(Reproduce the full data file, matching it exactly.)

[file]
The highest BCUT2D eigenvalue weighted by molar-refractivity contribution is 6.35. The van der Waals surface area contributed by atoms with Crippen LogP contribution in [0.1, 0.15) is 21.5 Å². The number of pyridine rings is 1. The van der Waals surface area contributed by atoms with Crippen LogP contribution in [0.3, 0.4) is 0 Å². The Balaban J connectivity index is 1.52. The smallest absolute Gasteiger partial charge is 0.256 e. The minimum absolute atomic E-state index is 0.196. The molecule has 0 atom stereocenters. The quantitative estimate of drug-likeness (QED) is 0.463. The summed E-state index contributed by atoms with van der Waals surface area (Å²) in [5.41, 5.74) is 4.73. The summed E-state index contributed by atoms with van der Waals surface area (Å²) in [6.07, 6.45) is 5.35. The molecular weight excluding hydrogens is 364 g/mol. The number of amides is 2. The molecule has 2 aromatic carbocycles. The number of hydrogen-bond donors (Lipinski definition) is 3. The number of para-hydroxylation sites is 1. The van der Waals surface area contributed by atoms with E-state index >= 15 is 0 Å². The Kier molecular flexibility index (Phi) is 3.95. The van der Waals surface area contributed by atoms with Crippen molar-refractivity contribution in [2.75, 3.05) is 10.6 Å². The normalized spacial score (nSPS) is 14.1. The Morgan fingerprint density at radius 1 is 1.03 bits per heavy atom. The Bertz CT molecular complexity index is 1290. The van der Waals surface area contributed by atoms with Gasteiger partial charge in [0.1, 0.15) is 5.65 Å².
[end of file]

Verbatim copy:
The highest BCUT2D eigenvalue weighted by molar-refractivity contribution is 6.35. The van der Waals surface area contributed by atoms with Crippen LogP contribution in [0.1, 0.15) is 21.5 Å². The number of pyridine rings is 1. The van der Waals surface area contributed by atoms with Crippen LogP contribution in [0.3, 0.4) is 0 Å². The Balaban J connectivity index is 1.52. The smallest absolute Gasteiger partial charge is 0.256 e. The minimum absolute atomic E-state index is 0.196. The molecule has 0 atom stereocenters. The quantitative estimate of drug-likeness (QED) is 0.463. The summed E-state index contributed by atoms with van der Waals surface area (Å²) in [5.41, 5.74) is 4.73. The summed E-state index contributed by atoms with van der Waals surface area (Å²) in [6.07, 6.45) is 5.35. The molecular weight excluding hydrogens is 364 g/mol. The number of amides is 2. The molecule has 2 aromatic carbocycles. The number of hydrogen-bond donors (Lipinski definition) is 3. The number of para-hydroxylation sites is 1. The van der Waals surface area contributed by atoms with E-state index >= 15 is 0 Å². The Kier molecular flexibility index (Phi) is 3.95. The van der Waals surface area contributed by atoms with Crippen molar-refractivity contribution in [2.75, 3.05) is 10.6 Å². The normalized spacial score (nSPS) is 14.1. The Morgan fingerprint density at radius 1 is 1.03 bits per heavy atom. The Bertz CT molecular complexity index is 1290. The van der Waals surface area contributed by atoms with Gasteiger partial charge in [0.1, 0.15) is 5.65 Å².